The Utah Mobile Home Park Residency Act is a bad law made worse by an attempt in the 1997 Legislature to improve it. It stacks the deck against mobile-home owners and essentially gives park owners all the cards. If security is the prize, there is no way mobile-home owners can win.
The law allows owners of mobile homes who rent space in a park to be evicted by the park owner for no cause. Originally, park owners were not even required to give prior notice of eviction. An amendment this year specifies that the landlord must give the mobile-home owner a 60-day eviction notice.Under the law, mobile-home owners who pay their rents on time and obey the rules of the park still have no assurance they won't be out looking for another rental space at any time. The situation is made more serious by the shortage of park space in Utah. Currently there are few if any vacant spaces in the state's 127 mobile-home parks.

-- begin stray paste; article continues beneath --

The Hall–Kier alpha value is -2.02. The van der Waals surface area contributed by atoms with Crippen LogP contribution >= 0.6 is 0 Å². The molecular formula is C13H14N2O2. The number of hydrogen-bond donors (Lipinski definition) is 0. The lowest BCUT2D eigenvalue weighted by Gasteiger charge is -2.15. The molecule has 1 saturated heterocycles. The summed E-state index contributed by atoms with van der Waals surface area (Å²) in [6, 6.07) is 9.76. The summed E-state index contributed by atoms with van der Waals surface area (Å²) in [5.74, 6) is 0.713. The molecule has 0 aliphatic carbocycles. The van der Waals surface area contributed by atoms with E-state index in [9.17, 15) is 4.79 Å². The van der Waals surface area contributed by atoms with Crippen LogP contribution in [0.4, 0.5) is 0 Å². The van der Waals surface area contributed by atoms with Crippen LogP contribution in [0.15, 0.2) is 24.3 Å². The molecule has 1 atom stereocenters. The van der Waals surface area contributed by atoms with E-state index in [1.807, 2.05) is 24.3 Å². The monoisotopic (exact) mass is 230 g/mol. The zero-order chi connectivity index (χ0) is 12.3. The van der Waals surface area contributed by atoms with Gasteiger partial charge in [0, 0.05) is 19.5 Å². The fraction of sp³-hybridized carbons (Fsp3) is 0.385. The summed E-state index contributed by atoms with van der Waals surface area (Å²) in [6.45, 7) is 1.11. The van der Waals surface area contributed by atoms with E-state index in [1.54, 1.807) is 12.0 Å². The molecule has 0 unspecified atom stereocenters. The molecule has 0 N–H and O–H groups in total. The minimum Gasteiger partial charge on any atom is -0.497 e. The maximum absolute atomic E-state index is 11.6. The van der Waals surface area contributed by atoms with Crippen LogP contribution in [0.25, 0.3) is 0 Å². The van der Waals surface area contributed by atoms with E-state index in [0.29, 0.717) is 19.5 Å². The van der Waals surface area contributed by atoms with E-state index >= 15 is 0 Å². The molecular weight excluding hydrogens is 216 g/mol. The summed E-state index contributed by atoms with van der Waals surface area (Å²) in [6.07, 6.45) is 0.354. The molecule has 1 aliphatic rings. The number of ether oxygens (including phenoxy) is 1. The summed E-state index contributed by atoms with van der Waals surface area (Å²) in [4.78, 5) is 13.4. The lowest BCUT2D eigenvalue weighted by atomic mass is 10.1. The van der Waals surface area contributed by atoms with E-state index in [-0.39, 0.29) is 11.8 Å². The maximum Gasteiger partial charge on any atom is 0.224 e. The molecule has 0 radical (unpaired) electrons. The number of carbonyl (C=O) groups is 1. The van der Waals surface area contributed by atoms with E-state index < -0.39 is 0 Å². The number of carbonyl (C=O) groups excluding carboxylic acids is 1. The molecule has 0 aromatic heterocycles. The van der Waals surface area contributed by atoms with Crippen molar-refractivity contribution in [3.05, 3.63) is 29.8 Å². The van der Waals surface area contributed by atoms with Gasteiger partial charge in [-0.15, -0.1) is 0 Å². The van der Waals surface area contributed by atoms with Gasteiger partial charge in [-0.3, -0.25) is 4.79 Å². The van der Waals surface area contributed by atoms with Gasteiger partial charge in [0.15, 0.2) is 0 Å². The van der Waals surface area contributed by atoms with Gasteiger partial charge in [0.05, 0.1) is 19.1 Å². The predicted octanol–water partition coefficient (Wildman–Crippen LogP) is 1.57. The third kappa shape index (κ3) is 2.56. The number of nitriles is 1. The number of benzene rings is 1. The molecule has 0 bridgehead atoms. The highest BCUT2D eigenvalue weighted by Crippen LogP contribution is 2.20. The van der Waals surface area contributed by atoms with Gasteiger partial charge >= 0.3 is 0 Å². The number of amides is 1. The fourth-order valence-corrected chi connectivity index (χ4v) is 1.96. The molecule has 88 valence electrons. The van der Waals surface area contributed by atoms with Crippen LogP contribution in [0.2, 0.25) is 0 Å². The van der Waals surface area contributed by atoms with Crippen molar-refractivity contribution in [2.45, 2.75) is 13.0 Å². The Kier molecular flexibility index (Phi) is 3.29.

That means those residents who are forced to move their homes would have to look for a rental space in another state. Wyoming has the closest mobile-home park with vacancies.
Their investments would be nearly wiped out if they tried to sell a mobile home that has no place to go. Moving would involve seeking other employment and disrupting many lives.
Due probably to the attention the law received when the 60-day eviction amendment passed, there has been an increase in eviction notices. Mobile home owners who are being told to move are taking the issue to court. If the law is upheld, many could be homeless.
The shortage of affordable housing in Utah is a chronic crisis for the working poor. When mobile-home parks evict residents they eliminate an affordable home and put more names on the waiting lists that exist for many apartments and rental homes.
Mobile-home owners who rent space should have the same rights as those who live in rental housing. Landlords, whether they own apartment complexes or mobile-home parks, should provide tenants some security as long as they pay rent on time and follow rules.